If you are trying to select text to create highlights or citations, remember that you must now click or tap on the first word, and then click or tap on the last word.
One moment ...
Default project is now your active project.
Project items
Notes
Cite this article

Cited article

Style
Citations are available only to our active members.
Buy instant access to cite pages or passages in MLA 8, MLA 7, APA and Chicago citation styles.

(Einhorn, 1992, p. 25)

(Einhorn 25)

(Einhorn 25)

1. Lois J. Einhorn, Abraham Lincoln, the Orator: Penetrating the Lincoln Legend (Westport, CT: Greenwood Press, 1992), 25, http://www.questia.com/read/27419298.

Note: primary sources have slightly different requirements for citation. Please see these guidelines for more information.

Cited article

More Pushback from Hill on Eavesdropping
Settings

Settings

Typeface
Text size Smaller Larger Reset View mode
Search within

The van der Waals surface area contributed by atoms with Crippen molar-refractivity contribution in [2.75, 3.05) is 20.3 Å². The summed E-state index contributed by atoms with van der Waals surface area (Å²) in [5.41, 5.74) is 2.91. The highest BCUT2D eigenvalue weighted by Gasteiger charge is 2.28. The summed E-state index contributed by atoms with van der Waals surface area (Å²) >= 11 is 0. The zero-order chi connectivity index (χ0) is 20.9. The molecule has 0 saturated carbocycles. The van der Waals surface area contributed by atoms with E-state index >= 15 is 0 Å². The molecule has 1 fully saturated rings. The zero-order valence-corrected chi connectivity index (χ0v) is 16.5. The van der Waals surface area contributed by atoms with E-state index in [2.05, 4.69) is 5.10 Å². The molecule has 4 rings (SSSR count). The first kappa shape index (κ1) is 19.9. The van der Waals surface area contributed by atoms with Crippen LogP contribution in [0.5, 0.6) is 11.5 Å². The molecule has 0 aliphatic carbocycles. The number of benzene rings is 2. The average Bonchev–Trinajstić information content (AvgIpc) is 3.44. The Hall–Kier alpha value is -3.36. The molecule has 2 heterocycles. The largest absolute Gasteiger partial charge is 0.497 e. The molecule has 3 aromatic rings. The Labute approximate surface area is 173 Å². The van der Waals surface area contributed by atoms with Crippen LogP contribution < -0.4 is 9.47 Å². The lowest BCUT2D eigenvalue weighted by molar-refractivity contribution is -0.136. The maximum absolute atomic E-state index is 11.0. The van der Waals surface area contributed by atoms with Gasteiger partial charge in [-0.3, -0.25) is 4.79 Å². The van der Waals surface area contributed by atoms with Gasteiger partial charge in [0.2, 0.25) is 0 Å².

Search within this article

Look up

Look up a word

  • Dictionary
  • Thesaurus
Please submit a word or phrase above.
Print this page

Print this page

Why can't I print more than one page at a time?

Help
Full screen
Items saved from this article
  • Highlights & Notes
  • Citations
Some of your highlights are legacy items.

Highlights saved before July 30, 2012 will not be displayed on their respective source pages.

You can easily re-create the highlights by opening the book page or article, selecting the text, and clicking “Highlight.”

matching results for page

    Questia reader help

    How to highlight and cite specific passages